South Africa’s sevens players are quickly proving they can make it big in the 15-man game, writes SIMNIKIWE XABANISA in the latest SA Rugby magazine.
The post-Covid Currie Cup was supposed to make for captivating viewing not only because the South African rugby public had been starved of live rugby, but also because for the first time in years the Springboks would be playing.
Thanks to SA Rugby’s decision to avoid the mugging that would have been the Springboks’ Rugby Championship defence by withdrawing the team from the competition because it was palpably not ready for international rugby, sprinkling the Currie Cup – which was becoming an afterthought – with the gold dust of world champions was exactly what the oldest domestic tournament needed.
But while the proposed stars of the show continue to shake off the lockdown rust a few weeks into the campaign, the players who seem to have hijacked the spotlight are the Blitzboks players, whose immediate playing prospects have been suspended indefinitely.
That has allowed some players to play for the fifteens teams to which they are contracted, join others on loan, or strike out in the direction of the longer format of the game altogether.
Because of the miracles the Blitzboks perform in the World Rugby Sevens Series every year, the rugby community likes to think they’ve replaced the Cheetahs as their second-favourite rugby team in the country.
But there always tend to be broad hints that when it comes to it, we don’t really trust them in our fifteens teams. A great example is how Blitzboks legend Cecil Afrika couldn’t get a contract domestically after his forced retirement from sevens.
Yet the likes of Stedman Gans, Rosko Specman, Kurt-Lee Arendse, Werner Kok and, to a lesser extent, Angelo Davids have been doing their bit to establish the narrative about sevens being the ultimate rugby finishing school doing the rounds.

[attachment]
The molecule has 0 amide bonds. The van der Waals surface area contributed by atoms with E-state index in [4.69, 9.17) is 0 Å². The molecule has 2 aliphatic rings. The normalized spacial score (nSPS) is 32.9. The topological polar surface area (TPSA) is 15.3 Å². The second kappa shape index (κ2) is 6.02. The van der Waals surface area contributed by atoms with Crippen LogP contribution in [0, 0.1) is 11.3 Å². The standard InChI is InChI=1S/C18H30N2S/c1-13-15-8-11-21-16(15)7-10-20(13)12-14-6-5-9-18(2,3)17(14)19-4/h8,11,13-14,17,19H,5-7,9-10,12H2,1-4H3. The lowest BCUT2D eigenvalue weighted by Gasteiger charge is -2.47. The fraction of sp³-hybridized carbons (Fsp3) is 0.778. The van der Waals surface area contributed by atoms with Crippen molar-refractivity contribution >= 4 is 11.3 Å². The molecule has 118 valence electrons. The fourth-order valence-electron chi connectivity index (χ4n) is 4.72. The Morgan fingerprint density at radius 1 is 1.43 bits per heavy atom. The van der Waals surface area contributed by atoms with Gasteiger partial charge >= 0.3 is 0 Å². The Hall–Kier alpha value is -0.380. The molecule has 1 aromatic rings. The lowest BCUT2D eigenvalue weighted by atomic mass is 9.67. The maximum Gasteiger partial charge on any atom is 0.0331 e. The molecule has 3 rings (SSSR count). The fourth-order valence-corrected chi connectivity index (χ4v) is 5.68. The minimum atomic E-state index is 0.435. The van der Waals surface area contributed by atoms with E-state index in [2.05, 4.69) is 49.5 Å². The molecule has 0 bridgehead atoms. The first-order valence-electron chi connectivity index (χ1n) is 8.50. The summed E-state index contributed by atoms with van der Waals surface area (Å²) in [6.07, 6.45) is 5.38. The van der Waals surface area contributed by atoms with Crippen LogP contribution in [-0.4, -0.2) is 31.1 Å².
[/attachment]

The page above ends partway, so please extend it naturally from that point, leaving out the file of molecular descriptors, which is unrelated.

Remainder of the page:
The peerless Gans – long rated as a generational player – has simply exploded on the 15-man game. At 1.80m and 85kg he’s not your typical South African outside centre (think Jaque Fourie and Lukhanyo Am) dimensions-wise, but man has he been fun to watch igniting what most expected to be a stale Bulls attack.
The 23-year-old has been all rugby intellect, erudite running lines mixed with the odd intoxicating step en route to scoring four tries from four matches, while Specman – ironically newly rejected by the Bulls for lack of imposing physicality – has picked up from where he left off in last year’s Super Rugby season, this time for the Cheetahs.
If Specman is the devil we know, Arendse, a wing’s wing, is the devil we’re finding out about thanks to some scorching touchline runs for the Pretoria side, as the Sharks defence from Superfan Saturday will attest.
The lightning quick Davids (10.5-sec in the 100m) has largely been on the Stormers’ fringes while playing for the Western Province U21 side, but his sevens grounding – which showed itself in a hat-trick against the Cheetahs – has made him look a man among boys.
Sevens players are increasingly becoming more in demand because of what a complete package they are by the time they come out of the Blitzboks base in Stellenbosch. Because you famously can’t hide in sevens, you have to do everything by yourself.
Forget the sadistic strength and conditioning programme – Gio Aplon and Robert Ebersohn are rumoured to have once told team management they didn’t know how much more punishment they could take – at sevens you work on all aspects of your game, like passing both ways, one-on-one defending and the breakdown.
If you want obvious examples of the kind of all-round players the sevens system can produce look no further than Springbok winger and World Cup final try scorer Cheslin Kolbe, and Bulls utility back Cornal Hendricks, who can play at least three positions in the backline.
It’s time we gave the sevens game its unreserved dues.
*This column first appeared in the latest SA Rugby magazine, now on sale!
Photo: Lee Warren/Gallo Images